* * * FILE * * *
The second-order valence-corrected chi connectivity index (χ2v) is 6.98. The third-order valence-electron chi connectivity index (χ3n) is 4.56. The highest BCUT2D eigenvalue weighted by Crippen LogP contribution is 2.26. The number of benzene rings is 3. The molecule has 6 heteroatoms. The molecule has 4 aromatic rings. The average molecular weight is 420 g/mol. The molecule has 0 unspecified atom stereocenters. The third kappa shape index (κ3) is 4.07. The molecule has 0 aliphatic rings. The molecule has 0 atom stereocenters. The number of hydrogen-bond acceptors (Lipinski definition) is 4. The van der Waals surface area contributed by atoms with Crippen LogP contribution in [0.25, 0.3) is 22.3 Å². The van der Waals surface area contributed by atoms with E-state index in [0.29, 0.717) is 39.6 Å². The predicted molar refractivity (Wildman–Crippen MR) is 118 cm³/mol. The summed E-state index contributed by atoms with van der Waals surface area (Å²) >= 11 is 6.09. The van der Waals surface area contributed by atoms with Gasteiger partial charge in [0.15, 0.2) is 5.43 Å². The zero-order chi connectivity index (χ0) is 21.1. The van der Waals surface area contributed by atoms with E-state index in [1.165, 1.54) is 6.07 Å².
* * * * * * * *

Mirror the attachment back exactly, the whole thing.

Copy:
The second-order valence-corrected chi connectivity index (χ2v) is 6.98. The third-order valence-electron chi connectivity index (χ3n) is 4.56. The highest BCUT2D eigenvalue weighted by Crippen LogP contribution is 2.26. The number of benzene rings is 3. The molecule has 6 heteroatoms. The molecule has 4 aromatic rings. The average molecular weight is 420 g/mol. The molecule has 0 unspecified atom stereocenters. The third kappa shape index (κ3) is 4.07. The molecule has 0 aliphatic rings. The molecule has 0 atom stereocenters. The number of hydrogen-bond acceptors (Lipinski definition) is 4. The van der Waals surface area contributed by atoms with Crippen LogP contribution in [0.25, 0.3) is 22.3 Å². The van der Waals surface area contributed by atoms with E-state index in [0.29, 0.717) is 39.6 Å². The predicted molar refractivity (Wildman–Crippen MR) is 118 cm³/mol. The summed E-state index contributed by atoms with van der Waals surface area (Å²) >= 11 is 6.09. The van der Waals surface area contributed by atoms with Gasteiger partial charge in [0.15, 0.2) is 5.43 Å². The zero-order chi connectivity index (χ0) is 21.1. The van der Waals surface area contributed by atoms with E-state index in [1.165, 1.54) is 6.07 Å².